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Recipes featured in current and past editions of Moxie!

The Greatest of These is Love

Emma Lou Bizer spends her days quietly, enjoying the company of her husband of 69 years, Ray, in their tidy apartment at New Braunfels’ Eden Hill retirement community. Her days are filled with a comfortable routine of reading, cross-stitch, crosswords, puzzles, cooking and conversation. When you meet this bright-eyed, soft-spoken lady, you would never guess that she is 93 years old – or that this tiny, smiling woman has led such a big, purposeful life.

Born in Missouri in 1921, Emma Lou was proud to be one of the few young women in her Missouri high school’s graduating class who went on to college during the Depression. Emma Lou’s dream was to become a minister like her father – but in those days, women could not be ordained. Instead, she decided to serve others through social work under the auspices of her church. On scholarship, she attended a small religious college in Missouri, then transferred to the University of Kansas to major in sociology and psychology.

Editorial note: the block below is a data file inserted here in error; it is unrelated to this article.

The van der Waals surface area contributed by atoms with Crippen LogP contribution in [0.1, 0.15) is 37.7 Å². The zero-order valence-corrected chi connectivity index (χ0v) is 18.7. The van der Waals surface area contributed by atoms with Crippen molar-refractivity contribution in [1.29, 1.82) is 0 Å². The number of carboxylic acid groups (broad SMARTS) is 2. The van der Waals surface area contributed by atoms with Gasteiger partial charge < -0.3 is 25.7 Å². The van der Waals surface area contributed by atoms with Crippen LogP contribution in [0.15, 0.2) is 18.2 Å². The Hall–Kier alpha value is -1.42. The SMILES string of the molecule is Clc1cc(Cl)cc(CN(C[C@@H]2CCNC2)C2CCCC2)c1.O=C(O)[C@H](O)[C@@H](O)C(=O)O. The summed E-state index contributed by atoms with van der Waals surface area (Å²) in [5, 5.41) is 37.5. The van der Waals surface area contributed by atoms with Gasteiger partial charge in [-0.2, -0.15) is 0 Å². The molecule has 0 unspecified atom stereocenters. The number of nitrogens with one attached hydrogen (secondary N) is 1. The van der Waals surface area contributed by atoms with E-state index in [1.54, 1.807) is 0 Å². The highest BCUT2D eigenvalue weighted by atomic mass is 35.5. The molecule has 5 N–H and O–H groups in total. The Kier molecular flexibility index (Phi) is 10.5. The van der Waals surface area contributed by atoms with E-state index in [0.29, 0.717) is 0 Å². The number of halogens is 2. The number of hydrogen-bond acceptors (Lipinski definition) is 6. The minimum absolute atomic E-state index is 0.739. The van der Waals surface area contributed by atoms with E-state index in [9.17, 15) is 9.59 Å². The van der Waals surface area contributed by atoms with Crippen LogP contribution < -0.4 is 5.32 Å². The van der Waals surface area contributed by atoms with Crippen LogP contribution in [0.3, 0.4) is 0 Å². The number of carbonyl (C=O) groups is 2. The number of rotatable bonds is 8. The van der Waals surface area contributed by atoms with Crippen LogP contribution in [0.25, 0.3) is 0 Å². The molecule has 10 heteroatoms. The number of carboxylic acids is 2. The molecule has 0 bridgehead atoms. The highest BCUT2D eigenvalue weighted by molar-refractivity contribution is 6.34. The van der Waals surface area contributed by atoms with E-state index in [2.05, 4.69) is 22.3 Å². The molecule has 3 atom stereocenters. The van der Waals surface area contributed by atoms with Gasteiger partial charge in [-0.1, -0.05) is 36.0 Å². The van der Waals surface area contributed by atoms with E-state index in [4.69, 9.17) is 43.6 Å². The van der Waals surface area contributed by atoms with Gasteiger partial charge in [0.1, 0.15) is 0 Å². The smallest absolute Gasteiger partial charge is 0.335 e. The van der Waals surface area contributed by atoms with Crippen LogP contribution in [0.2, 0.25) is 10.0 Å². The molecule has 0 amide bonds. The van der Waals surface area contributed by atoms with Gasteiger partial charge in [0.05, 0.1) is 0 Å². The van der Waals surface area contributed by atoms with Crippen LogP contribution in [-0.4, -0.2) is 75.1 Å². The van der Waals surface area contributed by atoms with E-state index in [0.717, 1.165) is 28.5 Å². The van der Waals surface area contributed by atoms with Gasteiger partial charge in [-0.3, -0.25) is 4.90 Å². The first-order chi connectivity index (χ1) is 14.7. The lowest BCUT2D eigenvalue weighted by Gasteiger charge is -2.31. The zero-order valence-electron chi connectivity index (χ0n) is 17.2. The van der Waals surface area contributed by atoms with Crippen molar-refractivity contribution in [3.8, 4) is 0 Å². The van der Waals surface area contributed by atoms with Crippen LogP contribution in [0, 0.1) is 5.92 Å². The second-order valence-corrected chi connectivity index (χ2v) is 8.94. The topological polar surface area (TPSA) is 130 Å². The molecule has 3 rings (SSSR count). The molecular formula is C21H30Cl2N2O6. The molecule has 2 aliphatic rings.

At just 5 feet tall, Emma Lou’s size contributed to a lot of good times during those years. Because she was small enough to be tossed in the air, she became a cheerleader and a popular boogie-woogie dance partner. “Everyone liked to dance with me because they would pick their partners up and swing us around, and I was so little,” she says. “The football and basketball jocks were all so big, and they gave me the nickname ‘Itty Bitty.’ They liked to take me to a carnival in town or the movies because they would get me in for half price.”